This phrase “there is no such thing as a free lunch” originated in the common pre-prohibition era practice of offering a “free lunch” at bars if the patron bought a beer. The bar owner expected to recuperate the money spent on these lunch with the profits made in beer and repeat business. So this “free lunch” is in fact hardly free, hardly comparable to the prophet Isaiah’s words, “Ho, every one who thirsts, come to the waters; and he who has no money, come, buy and eat! Come, buy wine and milk without money and without price.”
However good of a business practice it might be to draw customers in with a “free lunch” this practice is centered on an assumption of scarcity. There is only so much money in this world and if the customer doesn’t have it the bar does, and if the bar doesn’t have it the customer does. And for many this assumption of scarcity is not limited to economics. It is also assumed that there is only so much--food and power, housing and love-- to go around.
Assumptions of scarcity were the backdrop of Jesus’ world—the foundation of the Roman Empire, that occupier of Africa, Europe, and Asia, including Jesus’ own Galilee. This assumption of scarcity was the means by which the Emperor maintained control. The Emperor theoretically controlled everything in the empire, land, coin, and people—the abundance of the known world was his and he was Patron to the whole world. He was able to do this in the same way the Mafia controls neighborhoods and get rich quick pyramid schemes take advantage of their employees. The Emperor would gain the fidelity—the loyalty—of the aristocrats and the wealthy by handing out government and religious positions to them. The aristocrats in turn kept control of the “equestrian order,” that is the soldiers and the mid-level bureaucrats by handing out titles and land holdings. From there smaller gifts were given to citizens, and peasants, and finally slaves—this last group received the momentary joys of cruel entertainment and a little nourishment to quiet their empty bellies in the form of “bread and circuses.”
In this way loyalty was bought from above, and in this way gifts were not gifts, but burdens and bribes. There could be no relationship amongst equals, because everyone was racing to the top, trying to do anything to have leverage over others, trying to be a patron instead of a client. In such a system, bread became that which was not bread and the circus that which does not satisfy.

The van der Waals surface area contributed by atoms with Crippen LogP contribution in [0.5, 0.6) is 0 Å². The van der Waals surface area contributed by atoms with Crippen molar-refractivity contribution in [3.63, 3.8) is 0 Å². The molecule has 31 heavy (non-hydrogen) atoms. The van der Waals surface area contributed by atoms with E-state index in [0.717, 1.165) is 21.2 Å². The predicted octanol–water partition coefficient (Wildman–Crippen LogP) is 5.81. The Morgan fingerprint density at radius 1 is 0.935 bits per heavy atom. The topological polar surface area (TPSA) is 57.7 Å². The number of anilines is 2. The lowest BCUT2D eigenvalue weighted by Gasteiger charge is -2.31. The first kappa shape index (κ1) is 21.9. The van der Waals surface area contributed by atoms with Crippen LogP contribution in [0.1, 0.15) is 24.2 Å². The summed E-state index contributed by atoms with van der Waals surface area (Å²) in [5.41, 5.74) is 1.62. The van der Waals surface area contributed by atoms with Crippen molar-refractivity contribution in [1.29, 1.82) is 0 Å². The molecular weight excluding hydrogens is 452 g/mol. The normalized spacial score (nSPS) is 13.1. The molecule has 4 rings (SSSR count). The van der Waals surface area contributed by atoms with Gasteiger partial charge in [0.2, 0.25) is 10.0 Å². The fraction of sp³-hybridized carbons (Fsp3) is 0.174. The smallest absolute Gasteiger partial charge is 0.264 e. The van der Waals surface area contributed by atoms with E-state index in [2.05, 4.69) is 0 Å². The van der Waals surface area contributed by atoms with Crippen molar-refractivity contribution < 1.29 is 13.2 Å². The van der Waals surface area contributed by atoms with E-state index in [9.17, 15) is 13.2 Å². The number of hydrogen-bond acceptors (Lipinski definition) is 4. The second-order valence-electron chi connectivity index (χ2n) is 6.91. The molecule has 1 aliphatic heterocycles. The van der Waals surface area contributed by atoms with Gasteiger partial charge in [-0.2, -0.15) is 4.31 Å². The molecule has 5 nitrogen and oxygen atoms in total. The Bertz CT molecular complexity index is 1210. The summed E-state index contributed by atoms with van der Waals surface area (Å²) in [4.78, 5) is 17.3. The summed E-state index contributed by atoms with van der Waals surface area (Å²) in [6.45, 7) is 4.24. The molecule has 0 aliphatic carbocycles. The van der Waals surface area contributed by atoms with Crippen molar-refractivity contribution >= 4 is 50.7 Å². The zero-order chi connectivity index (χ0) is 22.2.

Let us imagine for a moment how today’s reading would sound if it found its foundation in scarcity, instead of in the abundance of God’s love that Jesus knew of from the prophet Isaiah and from his own experience of his Father.
To start off with the crowd would not have followed Jesus on foot, but on their knees, begging to Jesus’ enforces, the disciple, for access to their boss. Jesus would not have had compassion on them, but instead forced fidelity upon them as a price for his miracles. The disciples wouldn’t have sent the crowd away, but schemed how they could get more leverage over the crowd. The five loaves and two fishes would not have fed all, but been auctioned off to the highest bidder. There would not have been leftovers after five thousand plus people were fed, but instead four thousand nine hundred and ninety three people left out, unfed, because they couldn’t earn the disciples bread or fishes.
And this isn’t too different from today. Presidents have been talking about scarcity of oil since Carter’s speech entitled “Crisis of Confidence.” There is enough food to feed the world, yet America has an obesity epidemic and Africa goes to bed hungry.
And as a chaplain I am often confronted with spiritual scarcity. I hear sick people ask me if they’ve done enough to go to heaven, if their church attendance or born again experience or good works, have earned their salvation. They also ask if there is enough heaven out there for them too.
A world of scarcity is a scary place, a place where we succumb to our own self-interest. We want the assurance that we have acquired our own salvation, because we want to make sure we are the patron not the client, the fed not the hungry, the saved not the damned, the sheep not the goat.